Of course, with RO water dedicated plumbing must be there due to the aggressiveness of RO water on any existing plumbing, particularly galvanized, as well as other metals. But an RO used for drinking water purposes comes with all the appropriate plumbing and fixtures needed to complete the system.
You're right, DI water is not practical or even recommended for residential use. I was responding to your definitive and emphatic reply that a softener is the ONLY.... Nuff said there.
Jet dry, Spot-free and all the other cleansers/detergents contain high amounts of phosphates, bi-phosphates, polyphosphates, silicates, etc., to 'soften' water chemically, many of which will never break down in the environment. In fact, a large number of states are currently banning such detergents which rob ground and surface waters of oxidation and directly affecting both flora and fauna. Dead Zones off the Maryland coast are, in part, caused by these man-made, synthetic pollutants as well as other contaminants.
That is why there is a Moms‚Äô smuggling ring in Spokane that travel to Idaho to illegally transport TIDE, ALL and other controlled substances back to Washington.... Do you know about that?
I am not sure why there is always someone who throws the ‚ÄúOh my God, it has low pH‚Äô argument. My water comes in at 7.5 before the RO and 6.6 after the RO. What‚Äôs the problem? Besides milk and a few alkaline drinks, water has one of the highest pH levels we consume.
orange juice 3.8
carbonated beverages 2.6 (WOW!!!)
even pure rainwater as combined with CO2 from the atmosphere is 5.7
distilled water 7.0
So I feel pretty good about my 6.6 (slightly acidic) water.
I think it is important to look at the full scale of comparisons before making blanket statements that are meant to influence others.
You say RO ‚Äúwastes‚Äù water. Well, not really unless the auto-stop is malfunctioning. ROs have concentrate that go down the drain. This concentrate carries with it the elements that are separated by the membrane. Although that is waste water, it is not ‚Äúwasted‚Äù water.
All water used in the home becomes waste water. But I try to confuse ‚Äúwaste‚Äù water with ‚Äúwasted‚Äù water. Wasted water is the hose running in the yard as you soap down the car, or the three minute shower warm up before you step in, or the running toilet or letting water run as you brush your teeth. Water used WITHOUT purpose or function is wasted. Water used WITH purpose and function becomes waste water. This is a basic differentiation in waste water management.
Just like the water that flushes down the toilet, out of the washer or dishwasher, rinsing out the garbage disposal, etc., all have function and purpose, namely to take away what you don‚Äôt want to remain. Exactly what an RO does...for me anyway.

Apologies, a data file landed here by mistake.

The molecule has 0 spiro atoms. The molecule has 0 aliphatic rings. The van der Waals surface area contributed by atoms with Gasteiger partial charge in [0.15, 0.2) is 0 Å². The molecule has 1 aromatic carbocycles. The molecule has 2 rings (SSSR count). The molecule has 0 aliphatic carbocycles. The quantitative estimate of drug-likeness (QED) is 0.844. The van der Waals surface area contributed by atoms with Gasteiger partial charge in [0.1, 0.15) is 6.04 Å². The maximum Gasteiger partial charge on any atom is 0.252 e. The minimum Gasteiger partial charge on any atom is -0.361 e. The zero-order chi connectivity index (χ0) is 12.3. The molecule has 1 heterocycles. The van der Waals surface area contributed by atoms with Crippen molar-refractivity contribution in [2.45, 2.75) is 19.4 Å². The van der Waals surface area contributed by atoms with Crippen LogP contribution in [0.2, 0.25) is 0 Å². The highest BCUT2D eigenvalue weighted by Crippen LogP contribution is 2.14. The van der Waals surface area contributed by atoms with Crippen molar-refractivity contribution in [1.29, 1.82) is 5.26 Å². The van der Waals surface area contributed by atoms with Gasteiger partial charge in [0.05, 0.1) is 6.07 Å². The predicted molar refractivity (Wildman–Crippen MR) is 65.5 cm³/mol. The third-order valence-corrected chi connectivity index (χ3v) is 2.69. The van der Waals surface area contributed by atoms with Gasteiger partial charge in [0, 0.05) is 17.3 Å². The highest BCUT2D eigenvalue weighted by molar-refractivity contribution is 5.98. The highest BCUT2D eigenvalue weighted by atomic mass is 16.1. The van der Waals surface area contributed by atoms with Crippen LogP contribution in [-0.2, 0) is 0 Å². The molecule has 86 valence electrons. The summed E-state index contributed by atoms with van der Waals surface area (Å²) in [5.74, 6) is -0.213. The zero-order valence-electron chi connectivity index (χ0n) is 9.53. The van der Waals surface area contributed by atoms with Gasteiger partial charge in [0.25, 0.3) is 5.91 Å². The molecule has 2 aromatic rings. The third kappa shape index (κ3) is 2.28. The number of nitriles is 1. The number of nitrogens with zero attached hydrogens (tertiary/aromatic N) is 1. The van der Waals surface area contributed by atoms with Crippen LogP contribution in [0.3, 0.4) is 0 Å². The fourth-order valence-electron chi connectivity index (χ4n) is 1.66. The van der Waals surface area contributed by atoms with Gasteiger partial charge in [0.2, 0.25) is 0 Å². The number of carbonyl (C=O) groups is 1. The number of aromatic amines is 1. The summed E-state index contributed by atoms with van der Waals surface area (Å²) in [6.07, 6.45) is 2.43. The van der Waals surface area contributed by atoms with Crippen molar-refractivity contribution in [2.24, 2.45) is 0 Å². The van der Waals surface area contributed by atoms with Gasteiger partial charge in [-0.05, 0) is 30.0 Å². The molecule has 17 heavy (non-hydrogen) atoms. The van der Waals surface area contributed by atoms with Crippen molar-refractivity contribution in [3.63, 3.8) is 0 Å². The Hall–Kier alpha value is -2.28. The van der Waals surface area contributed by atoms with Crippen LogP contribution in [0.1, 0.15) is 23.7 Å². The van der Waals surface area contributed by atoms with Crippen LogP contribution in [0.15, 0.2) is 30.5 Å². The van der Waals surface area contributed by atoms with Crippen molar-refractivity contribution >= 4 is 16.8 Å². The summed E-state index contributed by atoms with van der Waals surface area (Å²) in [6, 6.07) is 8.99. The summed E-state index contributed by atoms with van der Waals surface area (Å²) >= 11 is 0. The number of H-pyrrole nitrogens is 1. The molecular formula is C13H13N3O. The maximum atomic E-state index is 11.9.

Now then, there are efficient toilets, washers, dishwashers and ROs as there are those that are not as efficient to do the same (or even lesser) work.
The concentrate from an RO can, arguably, be the most important waste water you produce because it affects what you consume into your body. After all, virtually 100% of the water you use since birth is either waste water or wasted water. By avoiding wasted water, you are managing your waste water. My question might be: does your waste water contain elements that destroy the environment such as those found in Jet Dry, etc.?
The best way to deal with waste water is to be able to USE it again. While I lived in a location with very limited water, my shower water was collected in a large drum that I stood in. That waste (gray) water was then used for the toilet, doubling its effectiveness and reducing total waste.
And of all the waste water you produce in the home, the RO water may be the easiest to recover and use for other purposes such plants, pets, washing, toilets, etc., if you really have a true philosophy to maintain and willing to take the simple steps and become an example to follow. My RO water goes into a five gallon bottle and we have a variety of uses, and looking for more always.
I‚Äôm trying to understand and better appreciate water, its uses, and how not to waste it. I highly value an efficient and functioning RO to provide excellent water for drinking, beverages, and recipes. Taking shorter showers, letting yellow mellow and just plain turning the water off is something all of us can do to contribute. I use ozone for my laundry which helps me avoid all detergents, soaps and hot water.
I understand your arguments, I just don‚Äôt agree with the substance, foundation and facade of the points you set forth. I‚Äôm not saying that your choices are inappropriate, dissatisfying or wasteful. I‚Äôm just concerned with my water quality and try to be aware of shortcomings as well as benefits of different water treatment systems whether for an individual, family or a whole community.
Andy Christensen, CWS-II